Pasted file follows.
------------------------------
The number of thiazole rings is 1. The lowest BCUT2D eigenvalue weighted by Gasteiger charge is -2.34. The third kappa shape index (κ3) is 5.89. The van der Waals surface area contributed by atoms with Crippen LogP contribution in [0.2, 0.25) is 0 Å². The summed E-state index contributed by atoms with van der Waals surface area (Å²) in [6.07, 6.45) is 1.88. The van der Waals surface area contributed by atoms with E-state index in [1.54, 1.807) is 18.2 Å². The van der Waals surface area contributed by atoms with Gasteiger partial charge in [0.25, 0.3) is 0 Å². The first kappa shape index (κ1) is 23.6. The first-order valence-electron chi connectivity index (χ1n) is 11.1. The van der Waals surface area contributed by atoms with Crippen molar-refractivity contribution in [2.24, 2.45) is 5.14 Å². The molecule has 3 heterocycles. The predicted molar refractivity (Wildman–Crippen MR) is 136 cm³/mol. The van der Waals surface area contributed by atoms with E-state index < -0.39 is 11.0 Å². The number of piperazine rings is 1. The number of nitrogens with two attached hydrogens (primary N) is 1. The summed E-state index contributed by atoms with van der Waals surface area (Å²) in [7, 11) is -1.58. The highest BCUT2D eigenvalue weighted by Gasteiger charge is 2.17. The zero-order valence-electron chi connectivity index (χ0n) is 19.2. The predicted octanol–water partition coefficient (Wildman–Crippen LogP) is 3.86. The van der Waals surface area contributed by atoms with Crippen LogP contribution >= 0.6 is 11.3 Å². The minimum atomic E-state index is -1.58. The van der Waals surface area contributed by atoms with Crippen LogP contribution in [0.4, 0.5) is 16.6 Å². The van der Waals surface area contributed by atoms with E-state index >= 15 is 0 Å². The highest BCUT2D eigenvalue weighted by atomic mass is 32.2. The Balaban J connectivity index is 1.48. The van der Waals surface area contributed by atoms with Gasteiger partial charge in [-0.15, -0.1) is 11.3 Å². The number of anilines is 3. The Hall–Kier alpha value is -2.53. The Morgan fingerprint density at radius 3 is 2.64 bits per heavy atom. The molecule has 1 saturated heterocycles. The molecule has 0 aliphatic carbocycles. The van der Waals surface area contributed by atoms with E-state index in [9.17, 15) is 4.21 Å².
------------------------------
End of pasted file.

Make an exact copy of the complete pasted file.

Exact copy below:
The number of thiazole rings is 1. The lowest BCUT2D eigenvalue weighted by Gasteiger charge is -2.34. The third kappa shape index (κ3) is 5.89. The van der Waals surface area contributed by atoms with Crippen LogP contribution in [0.2, 0.25) is 0 Å². The summed E-state index contributed by atoms with van der Waals surface area (Å²) in [6.07, 6.45) is 1.88. The van der Waals surface area contributed by atoms with E-state index in [1.54, 1.807) is 18.2 Å². The van der Waals surface area contributed by atoms with Gasteiger partial charge in [0.25, 0.3) is 0 Å². The first kappa shape index (κ1) is 23.6. The first-order valence-electron chi connectivity index (χ1n) is 11.1. The van der Waals surface area contributed by atoms with Crippen molar-refractivity contribution in [2.24, 2.45) is 5.14 Å². The molecule has 3 heterocycles. The predicted molar refractivity (Wildman–Crippen MR) is 136 cm³/mol. The van der Waals surface area contributed by atoms with E-state index < -0.39 is 11.0 Å². The number of piperazine rings is 1. The number of nitrogens with two attached hydrogens (primary N) is 1. The summed E-state index contributed by atoms with van der Waals surface area (Å²) in [7, 11) is -1.58. The highest BCUT2D eigenvalue weighted by Gasteiger charge is 2.17. The zero-order valence-electron chi connectivity index (χ0n) is 19.2. The predicted octanol–water partition coefficient (Wildman–Crippen LogP) is 3.86. The van der Waals surface area contributed by atoms with Crippen LogP contribution >= 0.6 is 11.3 Å². The minimum atomic E-state index is -1.58. The van der Waals surface area contributed by atoms with Crippen LogP contribution in [0.4, 0.5) is 16.6 Å². The van der Waals surface area contributed by atoms with E-state index >= 15 is 0 Å². The highest BCUT2D eigenvalue weighted by atomic mass is 32.2. The Balaban J connectivity index is 1.48. The van der Waals surface area contributed by atoms with Gasteiger partial charge in [-0.15, -0.1) is 11.3 Å². The number of anilines is 3. The Hall–Kier alpha value is -2.53. The Morgan fingerprint density at radius 3 is 2.64 bits per heavy atom. The molecule has 1 saturated heterocycles. The molecule has 0 aliphatic carbocycles. The van der Waals surface area contributed by atoms with E-state index in [9.17, 15) is 4.21 Å².